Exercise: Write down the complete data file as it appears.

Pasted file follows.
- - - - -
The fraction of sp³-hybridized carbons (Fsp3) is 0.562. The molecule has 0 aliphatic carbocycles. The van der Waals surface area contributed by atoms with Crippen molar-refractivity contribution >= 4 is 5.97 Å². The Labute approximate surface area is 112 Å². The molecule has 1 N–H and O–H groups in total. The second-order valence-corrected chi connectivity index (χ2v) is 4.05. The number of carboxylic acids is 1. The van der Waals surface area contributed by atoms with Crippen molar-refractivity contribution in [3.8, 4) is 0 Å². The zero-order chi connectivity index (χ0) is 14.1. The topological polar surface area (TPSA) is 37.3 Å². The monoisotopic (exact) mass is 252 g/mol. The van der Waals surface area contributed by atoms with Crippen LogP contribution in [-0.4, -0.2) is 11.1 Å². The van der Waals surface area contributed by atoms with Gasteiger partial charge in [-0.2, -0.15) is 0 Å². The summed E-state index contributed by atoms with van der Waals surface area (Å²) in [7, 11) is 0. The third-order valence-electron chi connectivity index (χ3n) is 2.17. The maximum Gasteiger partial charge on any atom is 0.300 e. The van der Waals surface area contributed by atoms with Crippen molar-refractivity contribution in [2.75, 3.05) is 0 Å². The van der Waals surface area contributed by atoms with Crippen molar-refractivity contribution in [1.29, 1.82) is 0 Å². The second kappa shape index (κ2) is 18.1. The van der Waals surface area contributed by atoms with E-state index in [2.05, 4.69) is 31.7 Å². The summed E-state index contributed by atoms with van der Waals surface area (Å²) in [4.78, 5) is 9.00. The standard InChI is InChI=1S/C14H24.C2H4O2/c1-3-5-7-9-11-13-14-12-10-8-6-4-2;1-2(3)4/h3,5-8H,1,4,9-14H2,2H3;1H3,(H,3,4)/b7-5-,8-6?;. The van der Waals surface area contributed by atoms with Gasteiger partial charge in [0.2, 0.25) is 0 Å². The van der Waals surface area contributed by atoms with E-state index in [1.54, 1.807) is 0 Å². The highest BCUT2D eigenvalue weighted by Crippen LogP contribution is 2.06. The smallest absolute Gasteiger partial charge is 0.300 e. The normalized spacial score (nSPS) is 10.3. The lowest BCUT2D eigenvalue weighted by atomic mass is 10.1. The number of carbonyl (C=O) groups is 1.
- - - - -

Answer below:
The fraction of sp³-hybridized carbons (Fsp3) is 0.562. The molecule has 0 aliphatic carbocycles. The van der Waals surface area contributed by atoms with Crippen molar-refractivity contribution >= 4 is 5.97 Å². The Labute approximate surface area is 112 Å². The molecule has 1 N–H and O–H groups in total. The second-order valence-corrected chi connectivity index (χ2v) is 4.05. The number of carboxylic acids is 1. The van der Waals surface area contributed by atoms with Crippen molar-refractivity contribution in [3.8, 4) is 0 Å². The zero-order chi connectivity index (χ0) is 14.1. The topological polar surface area (TPSA) is 37.3 Å². The monoisotopic (exact) mass is 252 g/mol. The van der Waals surface area contributed by atoms with Crippen LogP contribution in [-0.4, -0.2) is 11.1 Å². The van der Waals surface area contributed by atoms with Gasteiger partial charge in [-0.2, -0.15) is 0 Å². The summed E-state index contributed by atoms with van der Waals surface area (Å²) in [7, 11) is 0. The third-order valence-electron chi connectivity index (χ3n) is 2.17. The maximum Gasteiger partial charge on any atom is 0.300 e. The van der Waals surface area contributed by atoms with Crippen molar-refractivity contribution in [2.75, 3.05) is 0 Å². The van der Waals surface area contributed by atoms with Crippen molar-refractivity contribution in [1.29, 1.82) is 0 Å². The second kappa shape index (κ2) is 18.1. The van der Waals surface area contributed by atoms with E-state index in [2.05, 4.69) is 31.7 Å². The summed E-state index contributed by atoms with van der Waals surface area (Å²) in [4.78, 5) is 9.00. The standard InChI is InChI=1S/C14H24.C2H4O2/c1-3-5-7-9-11-13-14-12-10-8-6-4-2;1-2(3)4/h3,5-8H,1,4,9-14H2,2H3;1H3,(H,3,4)/b7-5-,8-6?;. The van der Waals surface area contributed by atoms with Gasteiger partial charge in [0.2, 0.25) is 0 Å². The van der Waals surface area contributed by atoms with E-state index in [1.54, 1.807) is 0 Å². The highest BCUT2D eigenvalue weighted by Crippen LogP contribution is 2.06. The smallest absolute Gasteiger partial charge is 0.300 e. The normalized spacial score (nSPS) is 10.3. The lowest BCUT2D eigenvalue weighted by atomic mass is 10.1. The number of carbonyl (C=O) groups is 1.